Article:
Remembering Hurricane Alicia

The first hurricane I experienced was Alicia. August of 1983 was memorable for me because it was my first year of school at Angleton Middle School, the last year of “junior high”. I was on the precipice of entering high school, which was quite terrifying to me, especially since I still didn’t feel that I fit in with all the Jordache jeans and Polo oxfords in the school hallways.

When my family heard there was a hurricane coming, we had no idea what to expect. Today, I would pack up my kids, the pets, and family mementos and hit the road for somewhere inland. But looking back, I know the expense of evacuation likely would have been burdensome on my parents. I’m not sure if it was money or my dad’s rebellious spirit that kept us here, but the Banksons hunkered down.

I remember the day before the storm came, my dad taped all of the windows of our rental house with masking tape: a bit of a surreal sight for me. Storms in Iowa often brought hail and lightning and loss of electricity, but I couldn’t recall ever shoring up our house back home in such a fashion.  

That night, as the storm came ashore, I lay on the couch next to two large windows nearly mummified by masking tape, and listened to tree branches slap and scratch the glass. The wind howled. The rain fell. I was terrified, yet also mesmorized. Each lightning bolt sent shivers and goosebumps across my skin.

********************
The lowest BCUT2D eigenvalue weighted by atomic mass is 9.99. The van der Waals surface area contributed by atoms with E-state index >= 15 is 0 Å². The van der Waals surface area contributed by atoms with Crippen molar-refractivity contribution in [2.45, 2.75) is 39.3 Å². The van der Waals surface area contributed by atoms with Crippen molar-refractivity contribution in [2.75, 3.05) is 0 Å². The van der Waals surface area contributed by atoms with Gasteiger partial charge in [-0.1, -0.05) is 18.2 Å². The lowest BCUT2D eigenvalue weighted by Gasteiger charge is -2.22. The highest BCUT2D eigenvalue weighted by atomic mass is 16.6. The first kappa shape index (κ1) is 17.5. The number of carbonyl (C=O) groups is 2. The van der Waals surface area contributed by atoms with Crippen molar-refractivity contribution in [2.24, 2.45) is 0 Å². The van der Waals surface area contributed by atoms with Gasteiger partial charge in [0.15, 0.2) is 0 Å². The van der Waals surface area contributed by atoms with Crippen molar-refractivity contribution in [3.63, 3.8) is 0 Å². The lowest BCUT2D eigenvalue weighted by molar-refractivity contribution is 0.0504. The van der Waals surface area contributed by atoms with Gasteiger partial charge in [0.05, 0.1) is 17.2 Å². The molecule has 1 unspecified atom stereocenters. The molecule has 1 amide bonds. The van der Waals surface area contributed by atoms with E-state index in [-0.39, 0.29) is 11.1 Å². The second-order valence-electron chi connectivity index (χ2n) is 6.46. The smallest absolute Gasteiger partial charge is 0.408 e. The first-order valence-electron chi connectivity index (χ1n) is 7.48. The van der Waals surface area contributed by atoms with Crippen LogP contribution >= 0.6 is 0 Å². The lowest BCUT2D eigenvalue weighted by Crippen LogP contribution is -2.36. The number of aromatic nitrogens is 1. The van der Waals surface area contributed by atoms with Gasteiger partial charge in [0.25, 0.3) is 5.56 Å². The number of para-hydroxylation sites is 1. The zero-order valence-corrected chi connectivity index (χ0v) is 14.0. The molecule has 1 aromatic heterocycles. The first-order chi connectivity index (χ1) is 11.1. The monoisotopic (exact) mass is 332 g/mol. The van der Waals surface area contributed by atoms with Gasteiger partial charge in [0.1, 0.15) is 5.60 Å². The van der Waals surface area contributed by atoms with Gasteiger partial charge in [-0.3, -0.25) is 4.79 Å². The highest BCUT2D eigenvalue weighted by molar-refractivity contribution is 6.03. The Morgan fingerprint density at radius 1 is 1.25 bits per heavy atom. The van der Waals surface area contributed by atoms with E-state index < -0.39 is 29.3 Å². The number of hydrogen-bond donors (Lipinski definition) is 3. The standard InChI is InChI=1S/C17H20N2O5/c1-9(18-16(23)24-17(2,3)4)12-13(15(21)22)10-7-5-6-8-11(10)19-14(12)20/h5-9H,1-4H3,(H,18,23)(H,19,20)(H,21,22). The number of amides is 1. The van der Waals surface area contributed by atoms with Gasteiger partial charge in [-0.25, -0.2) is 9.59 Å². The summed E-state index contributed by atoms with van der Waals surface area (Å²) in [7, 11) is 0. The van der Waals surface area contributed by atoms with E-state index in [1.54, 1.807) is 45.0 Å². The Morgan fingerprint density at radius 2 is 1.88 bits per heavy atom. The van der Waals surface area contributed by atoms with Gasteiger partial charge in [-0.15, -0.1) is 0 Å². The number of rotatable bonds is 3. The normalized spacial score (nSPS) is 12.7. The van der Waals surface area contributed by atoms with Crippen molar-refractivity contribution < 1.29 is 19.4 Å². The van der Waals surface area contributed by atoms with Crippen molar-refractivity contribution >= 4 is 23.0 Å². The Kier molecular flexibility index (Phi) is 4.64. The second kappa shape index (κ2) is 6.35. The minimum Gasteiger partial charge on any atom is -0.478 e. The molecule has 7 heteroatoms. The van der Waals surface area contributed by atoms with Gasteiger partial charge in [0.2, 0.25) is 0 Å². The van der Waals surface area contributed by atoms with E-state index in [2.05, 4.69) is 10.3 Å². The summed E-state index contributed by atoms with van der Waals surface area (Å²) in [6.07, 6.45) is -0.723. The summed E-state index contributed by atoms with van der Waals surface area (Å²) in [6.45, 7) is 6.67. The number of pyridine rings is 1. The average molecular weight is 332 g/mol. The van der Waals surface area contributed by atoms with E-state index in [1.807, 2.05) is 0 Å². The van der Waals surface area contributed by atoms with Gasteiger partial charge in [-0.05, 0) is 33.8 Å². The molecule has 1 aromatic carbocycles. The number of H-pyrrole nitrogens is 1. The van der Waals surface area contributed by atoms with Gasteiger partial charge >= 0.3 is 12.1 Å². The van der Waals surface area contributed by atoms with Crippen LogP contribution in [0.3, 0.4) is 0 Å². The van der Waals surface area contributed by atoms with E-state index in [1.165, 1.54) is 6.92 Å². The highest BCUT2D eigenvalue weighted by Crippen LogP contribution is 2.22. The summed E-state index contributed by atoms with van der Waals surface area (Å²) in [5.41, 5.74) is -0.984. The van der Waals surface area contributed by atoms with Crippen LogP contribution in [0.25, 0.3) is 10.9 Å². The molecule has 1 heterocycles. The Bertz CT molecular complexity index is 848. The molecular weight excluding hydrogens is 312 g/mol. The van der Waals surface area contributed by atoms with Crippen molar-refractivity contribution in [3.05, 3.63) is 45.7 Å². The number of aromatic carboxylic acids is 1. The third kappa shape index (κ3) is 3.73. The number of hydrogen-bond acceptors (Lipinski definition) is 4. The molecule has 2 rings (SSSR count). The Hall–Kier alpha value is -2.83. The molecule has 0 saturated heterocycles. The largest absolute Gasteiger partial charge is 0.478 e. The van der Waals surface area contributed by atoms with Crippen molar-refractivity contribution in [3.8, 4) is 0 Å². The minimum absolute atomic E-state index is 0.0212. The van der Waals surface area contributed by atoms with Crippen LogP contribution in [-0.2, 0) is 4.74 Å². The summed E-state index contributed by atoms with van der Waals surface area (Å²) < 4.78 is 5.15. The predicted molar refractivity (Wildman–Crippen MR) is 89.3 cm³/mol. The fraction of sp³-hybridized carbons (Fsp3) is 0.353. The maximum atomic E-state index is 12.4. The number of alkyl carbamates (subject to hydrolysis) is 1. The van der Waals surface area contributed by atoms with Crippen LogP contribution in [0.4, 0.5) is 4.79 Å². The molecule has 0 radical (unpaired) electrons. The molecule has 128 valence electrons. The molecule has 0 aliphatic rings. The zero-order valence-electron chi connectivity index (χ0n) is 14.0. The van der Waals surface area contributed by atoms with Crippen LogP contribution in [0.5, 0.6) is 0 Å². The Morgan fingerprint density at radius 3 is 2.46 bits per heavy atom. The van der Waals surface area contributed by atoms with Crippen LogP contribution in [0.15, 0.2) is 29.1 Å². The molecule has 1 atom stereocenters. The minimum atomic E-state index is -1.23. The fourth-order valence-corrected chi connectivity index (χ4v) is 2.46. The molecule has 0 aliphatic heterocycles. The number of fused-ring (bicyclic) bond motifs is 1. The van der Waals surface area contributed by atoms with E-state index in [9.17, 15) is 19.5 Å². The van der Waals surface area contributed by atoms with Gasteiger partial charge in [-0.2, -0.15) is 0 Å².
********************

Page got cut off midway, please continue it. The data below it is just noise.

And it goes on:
In the morning, we had no power. The electricity did not come back on for four days, which seemed like a lifetime. Luckily dad had a generator, and its whirring hum kept the refrigerator going. I remember walking with my mother to Mosqueda’s Meat Market, which was one of the first places to get power. I believe she bought hamburger meat, but my memory is tainted by the shocking sight of skinless cow heads in the refrigerated displays, their eyeballs watching my every move as I walked past. Years later, a boyfriend told me that cow head was some amazing eating, but something about the jarring experience kept me from ever wanting to try it.  

It seemed like it took weeks for my dad to scrape all of that masking tape off the windows of the house. The sun shellacked them to the glass, and each day when I would come from school I would see him perched on a stepladder, tediously removing the tape with his painter’s scraper. Even after the tape was gone, little shadows of residue streaked across that glass, a constant reminder of Alicia.

Since Alicia, I’ve been through several hurricanes and even a tornado. The oncoming of dangerous weather always stirs me to a state of panic.

 I watch the news today as Hurricane Matthew comes ashore in Florida, and I pray that everyone is able to reach safety.